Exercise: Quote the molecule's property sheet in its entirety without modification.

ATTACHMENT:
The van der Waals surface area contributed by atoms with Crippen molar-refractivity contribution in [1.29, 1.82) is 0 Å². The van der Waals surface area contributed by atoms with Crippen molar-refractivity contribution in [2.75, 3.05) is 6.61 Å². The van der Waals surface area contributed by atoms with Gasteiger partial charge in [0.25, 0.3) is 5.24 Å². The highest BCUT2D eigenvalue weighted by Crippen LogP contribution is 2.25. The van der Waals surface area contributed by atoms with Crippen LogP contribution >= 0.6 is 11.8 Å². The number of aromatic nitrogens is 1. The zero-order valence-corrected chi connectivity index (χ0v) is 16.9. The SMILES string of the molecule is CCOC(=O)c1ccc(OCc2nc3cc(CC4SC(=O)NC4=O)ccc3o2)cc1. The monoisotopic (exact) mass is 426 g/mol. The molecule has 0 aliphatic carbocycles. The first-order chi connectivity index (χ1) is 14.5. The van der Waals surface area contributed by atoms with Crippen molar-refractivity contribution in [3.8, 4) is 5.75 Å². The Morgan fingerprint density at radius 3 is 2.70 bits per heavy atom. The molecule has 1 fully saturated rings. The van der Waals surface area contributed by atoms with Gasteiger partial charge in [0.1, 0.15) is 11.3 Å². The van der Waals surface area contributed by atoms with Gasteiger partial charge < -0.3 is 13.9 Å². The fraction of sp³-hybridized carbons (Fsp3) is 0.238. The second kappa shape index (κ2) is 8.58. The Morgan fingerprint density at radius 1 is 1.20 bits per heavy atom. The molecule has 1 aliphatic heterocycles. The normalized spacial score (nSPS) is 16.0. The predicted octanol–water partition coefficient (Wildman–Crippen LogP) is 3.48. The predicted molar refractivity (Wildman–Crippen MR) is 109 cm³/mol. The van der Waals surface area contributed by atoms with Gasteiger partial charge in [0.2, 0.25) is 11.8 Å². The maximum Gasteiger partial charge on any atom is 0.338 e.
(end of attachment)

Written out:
The van der Waals surface area contributed by atoms with Crippen molar-refractivity contribution in [1.29, 1.82) is 0 Å². The van der Waals surface area contributed by atoms with Crippen molar-refractivity contribution in [2.75, 3.05) is 6.61 Å². The van der Waals surface area contributed by atoms with Gasteiger partial charge in [0.25, 0.3) is 5.24 Å². The highest BCUT2D eigenvalue weighted by Crippen LogP contribution is 2.25. The van der Waals surface area contributed by atoms with Crippen LogP contribution >= 0.6 is 11.8 Å². The number of aromatic nitrogens is 1. The zero-order valence-corrected chi connectivity index (χ0v) is 16.9. The SMILES string of the molecule is CCOC(=O)c1ccc(OCc2nc3cc(CC4SC(=O)NC4=O)ccc3o2)cc1. The monoisotopic (exact) mass is 426 g/mol. The molecule has 0 aliphatic carbocycles. The first-order chi connectivity index (χ1) is 14.5. The van der Waals surface area contributed by atoms with Crippen molar-refractivity contribution in [3.8, 4) is 5.75 Å². The Morgan fingerprint density at radius 3 is 2.70 bits per heavy atom. The molecule has 1 fully saturated rings. The van der Waals surface area contributed by atoms with Gasteiger partial charge in [0.1, 0.15) is 11.3 Å². The van der Waals surface area contributed by atoms with Gasteiger partial charge < -0.3 is 13.9 Å². The fraction of sp³-hybridized carbons (Fsp3) is 0.238. The second kappa shape index (κ2) is 8.58. The Morgan fingerprint density at radius 1 is 1.20 bits per heavy atom. The molecule has 1 aliphatic heterocycles. The normalized spacial score (nSPS) is 16.0. The predicted octanol–water partition coefficient (Wildman–Crippen LogP) is 3.48. The predicted molar refractivity (Wildman–Crippen MR) is 109 cm³/mol. The van der Waals surface area contributed by atoms with Gasteiger partial charge in [0.2, 0.25) is 11.8 Å². The maximum Gasteiger partial charge on any atom is 0.338 e.